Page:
I am always intrigued to pick up an example of how scientists are represented in the popular culture. This one is a treat.
I am not a big Dick Tracy fan, but there was a time when it was one of the most recognizable and well-known strips there was. The team of Locher and Collins, running from 1983-1992, is perhaps second in familiarity only to the strip’s creator, Chester Gould.
Gould started the Dick Tracy strip in 1931 as both its writer and artist. He stayed with the strip until Christmas day, 1977, when the writing was turned over to Max Allan Collins and the art chores to one of Gould’s longtime assistants, Rick Fletcher.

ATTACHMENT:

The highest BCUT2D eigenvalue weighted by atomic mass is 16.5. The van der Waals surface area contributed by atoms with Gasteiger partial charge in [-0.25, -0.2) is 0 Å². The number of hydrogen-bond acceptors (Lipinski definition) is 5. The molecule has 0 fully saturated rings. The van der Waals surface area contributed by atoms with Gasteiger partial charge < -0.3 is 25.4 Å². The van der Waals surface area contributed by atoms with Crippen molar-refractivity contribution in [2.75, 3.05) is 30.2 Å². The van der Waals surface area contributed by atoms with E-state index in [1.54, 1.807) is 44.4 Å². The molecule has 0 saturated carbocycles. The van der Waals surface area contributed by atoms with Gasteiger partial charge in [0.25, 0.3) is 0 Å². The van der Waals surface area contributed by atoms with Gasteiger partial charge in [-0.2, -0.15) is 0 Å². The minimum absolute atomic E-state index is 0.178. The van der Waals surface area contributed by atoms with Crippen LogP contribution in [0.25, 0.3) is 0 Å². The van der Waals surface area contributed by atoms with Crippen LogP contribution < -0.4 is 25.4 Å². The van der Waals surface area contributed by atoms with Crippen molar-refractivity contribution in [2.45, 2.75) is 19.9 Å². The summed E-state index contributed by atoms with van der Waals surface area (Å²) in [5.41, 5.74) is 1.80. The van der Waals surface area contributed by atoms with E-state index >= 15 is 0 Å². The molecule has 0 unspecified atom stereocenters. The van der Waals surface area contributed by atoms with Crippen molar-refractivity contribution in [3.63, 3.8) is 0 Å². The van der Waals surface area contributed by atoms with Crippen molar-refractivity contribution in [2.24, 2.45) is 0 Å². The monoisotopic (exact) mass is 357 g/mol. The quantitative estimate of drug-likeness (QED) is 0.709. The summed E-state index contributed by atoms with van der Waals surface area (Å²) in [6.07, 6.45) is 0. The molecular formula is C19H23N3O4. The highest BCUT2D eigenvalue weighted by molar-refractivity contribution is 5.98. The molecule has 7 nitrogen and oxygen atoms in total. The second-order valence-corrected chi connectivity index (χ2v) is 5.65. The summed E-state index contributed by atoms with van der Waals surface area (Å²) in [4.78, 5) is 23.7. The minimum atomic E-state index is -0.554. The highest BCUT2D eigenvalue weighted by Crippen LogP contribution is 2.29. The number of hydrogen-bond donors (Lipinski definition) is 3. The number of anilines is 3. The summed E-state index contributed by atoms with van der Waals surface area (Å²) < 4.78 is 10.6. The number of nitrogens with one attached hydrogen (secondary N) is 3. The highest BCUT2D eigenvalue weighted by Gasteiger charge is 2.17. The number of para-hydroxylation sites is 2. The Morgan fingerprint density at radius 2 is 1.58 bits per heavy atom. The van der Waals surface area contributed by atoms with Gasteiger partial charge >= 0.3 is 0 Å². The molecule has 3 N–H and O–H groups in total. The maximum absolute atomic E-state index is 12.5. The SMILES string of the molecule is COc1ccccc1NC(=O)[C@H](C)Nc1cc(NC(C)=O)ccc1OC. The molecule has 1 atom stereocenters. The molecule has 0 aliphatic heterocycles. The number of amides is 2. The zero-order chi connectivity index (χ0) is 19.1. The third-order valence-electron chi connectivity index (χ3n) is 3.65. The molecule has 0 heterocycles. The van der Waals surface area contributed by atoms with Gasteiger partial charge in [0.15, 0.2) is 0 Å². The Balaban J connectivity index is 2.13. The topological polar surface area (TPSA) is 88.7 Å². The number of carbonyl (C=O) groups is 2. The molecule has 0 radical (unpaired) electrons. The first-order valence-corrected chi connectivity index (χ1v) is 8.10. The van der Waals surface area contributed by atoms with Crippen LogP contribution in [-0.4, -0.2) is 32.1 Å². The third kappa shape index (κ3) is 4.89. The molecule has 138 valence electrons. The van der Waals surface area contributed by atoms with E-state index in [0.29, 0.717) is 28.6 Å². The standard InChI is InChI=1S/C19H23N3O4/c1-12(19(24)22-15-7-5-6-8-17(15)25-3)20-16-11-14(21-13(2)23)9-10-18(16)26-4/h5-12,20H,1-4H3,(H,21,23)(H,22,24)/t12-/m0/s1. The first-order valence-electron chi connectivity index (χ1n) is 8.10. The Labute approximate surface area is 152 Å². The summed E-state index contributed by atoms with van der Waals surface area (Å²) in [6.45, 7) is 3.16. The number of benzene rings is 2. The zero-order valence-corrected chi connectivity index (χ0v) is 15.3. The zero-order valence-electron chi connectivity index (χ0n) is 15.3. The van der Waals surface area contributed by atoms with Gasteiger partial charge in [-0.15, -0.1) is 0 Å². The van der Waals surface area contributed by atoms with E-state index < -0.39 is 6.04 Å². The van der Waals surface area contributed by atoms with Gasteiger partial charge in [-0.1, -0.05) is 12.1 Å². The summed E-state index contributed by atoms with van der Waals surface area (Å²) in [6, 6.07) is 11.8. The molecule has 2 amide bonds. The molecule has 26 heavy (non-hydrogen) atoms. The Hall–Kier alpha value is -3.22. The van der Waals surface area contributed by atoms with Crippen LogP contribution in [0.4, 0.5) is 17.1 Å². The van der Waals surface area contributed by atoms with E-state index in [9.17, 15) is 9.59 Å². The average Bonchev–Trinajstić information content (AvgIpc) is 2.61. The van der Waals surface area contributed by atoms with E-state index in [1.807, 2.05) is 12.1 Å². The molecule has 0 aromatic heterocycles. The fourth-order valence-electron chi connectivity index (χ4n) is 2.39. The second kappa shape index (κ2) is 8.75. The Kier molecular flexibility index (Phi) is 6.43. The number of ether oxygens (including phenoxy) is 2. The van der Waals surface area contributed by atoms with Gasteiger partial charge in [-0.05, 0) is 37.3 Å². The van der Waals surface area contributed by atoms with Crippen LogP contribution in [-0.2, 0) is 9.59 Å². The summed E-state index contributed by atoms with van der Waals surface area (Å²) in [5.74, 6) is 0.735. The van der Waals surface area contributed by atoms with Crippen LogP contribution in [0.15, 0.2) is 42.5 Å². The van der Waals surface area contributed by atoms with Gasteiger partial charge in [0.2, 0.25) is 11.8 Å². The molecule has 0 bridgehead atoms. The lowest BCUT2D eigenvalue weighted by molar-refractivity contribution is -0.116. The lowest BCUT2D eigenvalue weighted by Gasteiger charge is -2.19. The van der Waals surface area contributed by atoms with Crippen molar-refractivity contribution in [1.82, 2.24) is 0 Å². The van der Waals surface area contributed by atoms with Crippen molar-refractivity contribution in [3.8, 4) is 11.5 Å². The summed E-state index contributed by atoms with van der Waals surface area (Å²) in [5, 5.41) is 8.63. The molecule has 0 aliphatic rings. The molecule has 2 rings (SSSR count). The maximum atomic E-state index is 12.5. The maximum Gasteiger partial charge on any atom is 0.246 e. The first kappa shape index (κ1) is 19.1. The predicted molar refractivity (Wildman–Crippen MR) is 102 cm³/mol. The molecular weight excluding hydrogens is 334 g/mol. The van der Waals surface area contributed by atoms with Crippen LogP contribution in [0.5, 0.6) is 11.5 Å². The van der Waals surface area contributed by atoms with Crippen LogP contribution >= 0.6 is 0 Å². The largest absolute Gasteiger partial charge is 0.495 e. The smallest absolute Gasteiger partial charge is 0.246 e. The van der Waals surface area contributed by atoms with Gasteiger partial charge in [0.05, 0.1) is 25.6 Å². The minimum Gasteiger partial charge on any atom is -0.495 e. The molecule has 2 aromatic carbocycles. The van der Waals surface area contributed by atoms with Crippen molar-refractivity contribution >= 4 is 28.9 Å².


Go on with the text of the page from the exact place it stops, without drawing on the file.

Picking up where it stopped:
Collins, a prolific mystery writer (co-creator of the Ms. Tree comics series in the 1980s) stayed on through 1992.
In 1957, Dick Locher began assisting Chester Gould on Dick Tracy, where he inked the figures and colored the Sunday strips. He left the strip in 1961 to work on other areas, including starting an advertising company, where he worked on designing some of McDonald’s characters. In 1973, Locher became an editorial cartoonist at the Chicago Tribune, on Gould’s strong recommendation, and he retired from that in 2013.
Tracy artist Fletcher died in March 1983, and Locher joined Collins as the third artist on the Dick Tracy strip. In April of the same year, and the year of this particular example, Locher won the Pulitzer Prize for Editorial Cartooning. He stayed with the Tracy strip until 2011.